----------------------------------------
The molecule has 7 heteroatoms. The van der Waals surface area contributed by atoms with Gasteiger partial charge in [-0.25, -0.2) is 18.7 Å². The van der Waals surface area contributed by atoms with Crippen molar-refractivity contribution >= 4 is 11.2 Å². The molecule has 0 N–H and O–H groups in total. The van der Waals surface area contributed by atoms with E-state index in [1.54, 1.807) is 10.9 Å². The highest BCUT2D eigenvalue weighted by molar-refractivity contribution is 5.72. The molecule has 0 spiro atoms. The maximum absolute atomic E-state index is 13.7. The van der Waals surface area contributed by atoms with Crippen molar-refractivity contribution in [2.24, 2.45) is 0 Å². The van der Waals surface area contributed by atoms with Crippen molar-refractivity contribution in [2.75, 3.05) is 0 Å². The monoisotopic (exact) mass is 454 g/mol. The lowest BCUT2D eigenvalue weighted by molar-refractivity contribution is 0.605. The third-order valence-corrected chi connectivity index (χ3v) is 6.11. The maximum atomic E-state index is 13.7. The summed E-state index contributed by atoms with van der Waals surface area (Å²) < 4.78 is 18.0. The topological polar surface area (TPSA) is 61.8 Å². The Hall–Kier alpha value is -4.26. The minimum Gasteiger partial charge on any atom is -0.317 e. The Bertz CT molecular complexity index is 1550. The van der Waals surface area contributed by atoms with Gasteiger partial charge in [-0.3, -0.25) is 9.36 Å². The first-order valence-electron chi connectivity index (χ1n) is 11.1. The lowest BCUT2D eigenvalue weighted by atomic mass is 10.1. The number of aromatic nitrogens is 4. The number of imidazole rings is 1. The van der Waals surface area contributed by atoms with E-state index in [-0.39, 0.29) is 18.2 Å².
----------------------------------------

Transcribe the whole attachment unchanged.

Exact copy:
The molecule has 7 heteroatoms. The van der Waals surface area contributed by atoms with Gasteiger partial charge in [-0.25, -0.2) is 18.7 Å². The van der Waals surface area contributed by atoms with Crippen molar-refractivity contribution >= 4 is 11.2 Å². The molecule has 0 N–H and O–H groups in total. The van der Waals surface area contributed by atoms with E-state index in [1.54, 1.807) is 10.9 Å². The highest BCUT2D eigenvalue weighted by molar-refractivity contribution is 5.72. The molecule has 0 spiro atoms. The maximum absolute atomic E-state index is 13.7. The van der Waals surface area contributed by atoms with Crippen molar-refractivity contribution in [2.24, 2.45) is 0 Å². The van der Waals surface area contributed by atoms with Crippen molar-refractivity contribution in [2.75, 3.05) is 0 Å². The monoisotopic (exact) mass is 454 g/mol. The lowest BCUT2D eigenvalue weighted by molar-refractivity contribution is 0.605. The third-order valence-corrected chi connectivity index (χ3v) is 6.11. The maximum atomic E-state index is 13.7. The summed E-state index contributed by atoms with van der Waals surface area (Å²) < 4.78 is 18.0. The topological polar surface area (TPSA) is 61.8 Å². The Hall–Kier alpha value is -4.26. The minimum Gasteiger partial charge on any atom is -0.317 e. The Bertz CT molecular complexity index is 1550. The van der Waals surface area contributed by atoms with Gasteiger partial charge in [-0.3, -0.25) is 9.36 Å². The first-order valence-electron chi connectivity index (χ1n) is 11.1. The lowest BCUT2D eigenvalue weighted by atomic mass is 10.1. The number of aromatic nitrogens is 4. The number of imidazole rings is 1. The van der Waals surface area contributed by atoms with E-state index in [-0.39, 0.29) is 18.2 Å².